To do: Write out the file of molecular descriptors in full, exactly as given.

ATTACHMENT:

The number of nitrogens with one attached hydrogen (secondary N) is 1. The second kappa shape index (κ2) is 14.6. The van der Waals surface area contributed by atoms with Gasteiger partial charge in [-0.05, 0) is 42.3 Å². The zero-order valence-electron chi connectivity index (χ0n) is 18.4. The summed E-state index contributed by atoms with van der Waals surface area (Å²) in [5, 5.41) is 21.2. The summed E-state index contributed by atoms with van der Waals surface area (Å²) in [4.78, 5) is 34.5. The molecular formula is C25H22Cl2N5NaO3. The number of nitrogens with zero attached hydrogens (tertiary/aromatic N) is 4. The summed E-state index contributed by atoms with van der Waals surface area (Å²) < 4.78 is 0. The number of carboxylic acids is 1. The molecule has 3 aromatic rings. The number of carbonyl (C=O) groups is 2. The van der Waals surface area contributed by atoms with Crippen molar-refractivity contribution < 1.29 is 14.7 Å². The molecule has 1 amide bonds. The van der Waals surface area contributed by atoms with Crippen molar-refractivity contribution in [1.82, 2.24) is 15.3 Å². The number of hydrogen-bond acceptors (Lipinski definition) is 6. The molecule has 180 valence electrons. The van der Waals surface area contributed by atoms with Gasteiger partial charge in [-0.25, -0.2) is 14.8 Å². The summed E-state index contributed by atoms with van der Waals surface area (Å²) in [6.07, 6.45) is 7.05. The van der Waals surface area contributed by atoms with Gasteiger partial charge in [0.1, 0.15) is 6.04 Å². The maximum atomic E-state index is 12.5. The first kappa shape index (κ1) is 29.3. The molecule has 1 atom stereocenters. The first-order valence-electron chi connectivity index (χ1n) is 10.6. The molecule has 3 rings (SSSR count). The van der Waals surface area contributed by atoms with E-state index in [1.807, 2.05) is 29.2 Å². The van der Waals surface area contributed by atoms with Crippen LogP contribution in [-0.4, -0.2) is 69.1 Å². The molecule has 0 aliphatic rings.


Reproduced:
The number of nitrogens with one attached hydrogen (secondary N) is 1. The second kappa shape index (κ2) is 14.6. The van der Waals surface area contributed by atoms with Gasteiger partial charge in [-0.05, 0) is 42.3 Å². The zero-order valence-electron chi connectivity index (χ0n) is 18.4. The summed E-state index contributed by atoms with van der Waals surface area (Å²) in [5, 5.41) is 21.2. The summed E-state index contributed by atoms with van der Waals surface area (Å²) in [4.78, 5) is 34.5. The molecular formula is C25H22Cl2N5NaO3. The number of nitrogens with zero attached hydrogens (tertiary/aromatic N) is 4. The summed E-state index contributed by atoms with van der Waals surface area (Å²) < 4.78 is 0. The number of carboxylic acids is 1. The molecule has 3 aromatic rings. The number of carbonyl (C=O) groups is 2. The van der Waals surface area contributed by atoms with Crippen molar-refractivity contribution < 1.29 is 14.7 Å². The molecule has 1 amide bonds. The van der Waals surface area contributed by atoms with Crippen molar-refractivity contribution in [1.82, 2.24) is 15.3 Å². The number of hydrogen-bond acceptors (Lipinski definition) is 6. The molecule has 180 valence electrons. The van der Waals surface area contributed by atoms with Gasteiger partial charge in [-0.25, -0.2) is 14.8 Å². The summed E-state index contributed by atoms with van der Waals surface area (Å²) in [6.07, 6.45) is 7.05. The van der Waals surface area contributed by atoms with Gasteiger partial charge in [0.1, 0.15) is 6.04 Å². The maximum atomic E-state index is 12.5. The first kappa shape index (κ1) is 29.3. The molecule has 1 atom stereocenters. The first-order valence-electron chi connectivity index (χ1n) is 10.6. The molecule has 3 rings (SSSR count). The van der Waals surface area contributed by atoms with E-state index in [1.807, 2.05) is 29.2 Å². The van der Waals surface area contributed by atoms with Crippen LogP contribution in [-0.4, -0.2) is 69.1 Å². The molecule has 0 aliphatic rings.